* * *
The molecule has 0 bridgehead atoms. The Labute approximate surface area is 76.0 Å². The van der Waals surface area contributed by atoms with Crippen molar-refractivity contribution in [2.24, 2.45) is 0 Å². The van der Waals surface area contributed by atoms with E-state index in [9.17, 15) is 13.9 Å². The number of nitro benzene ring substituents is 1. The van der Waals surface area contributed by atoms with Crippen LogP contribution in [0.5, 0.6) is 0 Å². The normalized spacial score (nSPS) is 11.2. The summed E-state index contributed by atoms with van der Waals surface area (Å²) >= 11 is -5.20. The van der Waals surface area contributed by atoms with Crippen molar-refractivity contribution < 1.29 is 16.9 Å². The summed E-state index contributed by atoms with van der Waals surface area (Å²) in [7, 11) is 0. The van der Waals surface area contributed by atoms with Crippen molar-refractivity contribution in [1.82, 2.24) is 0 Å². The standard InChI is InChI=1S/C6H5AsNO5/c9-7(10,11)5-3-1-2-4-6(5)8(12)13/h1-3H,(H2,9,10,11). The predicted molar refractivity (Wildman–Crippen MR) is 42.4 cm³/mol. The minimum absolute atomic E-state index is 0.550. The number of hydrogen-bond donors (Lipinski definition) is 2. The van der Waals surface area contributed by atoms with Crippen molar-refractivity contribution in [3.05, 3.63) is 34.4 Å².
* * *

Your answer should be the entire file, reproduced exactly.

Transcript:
The molecule has 0 bridgehead atoms. The Labute approximate surface area is 76.0 Å². The van der Waals surface area contributed by atoms with Crippen molar-refractivity contribution in [2.24, 2.45) is 0 Å². The van der Waals surface area contributed by atoms with E-state index in [9.17, 15) is 13.9 Å². The number of nitro benzene ring substituents is 1. The van der Waals surface area contributed by atoms with Crippen LogP contribution in [0.5, 0.6) is 0 Å². The normalized spacial score (nSPS) is 11.2. The summed E-state index contributed by atoms with van der Waals surface area (Å²) >= 11 is -5.20. The van der Waals surface area contributed by atoms with Crippen molar-refractivity contribution < 1.29 is 16.9 Å². The summed E-state index contributed by atoms with van der Waals surface area (Å²) in [7, 11) is 0. The van der Waals surface area contributed by atoms with Crippen molar-refractivity contribution in [1.82, 2.24) is 0 Å². The standard InChI is InChI=1S/C6H5AsNO5/c9-7(10,11)5-3-1-2-4-6(5)8(12)13/h1-3H,(H2,9,10,11). The predicted molar refractivity (Wildman–Crippen MR) is 42.4 cm³/mol. The minimum absolute atomic E-state index is 0.550. The number of hydrogen-bond donors (Lipinski definition) is 2. The van der Waals surface area contributed by atoms with Crippen molar-refractivity contribution in [3.05, 3.63) is 34.4 Å².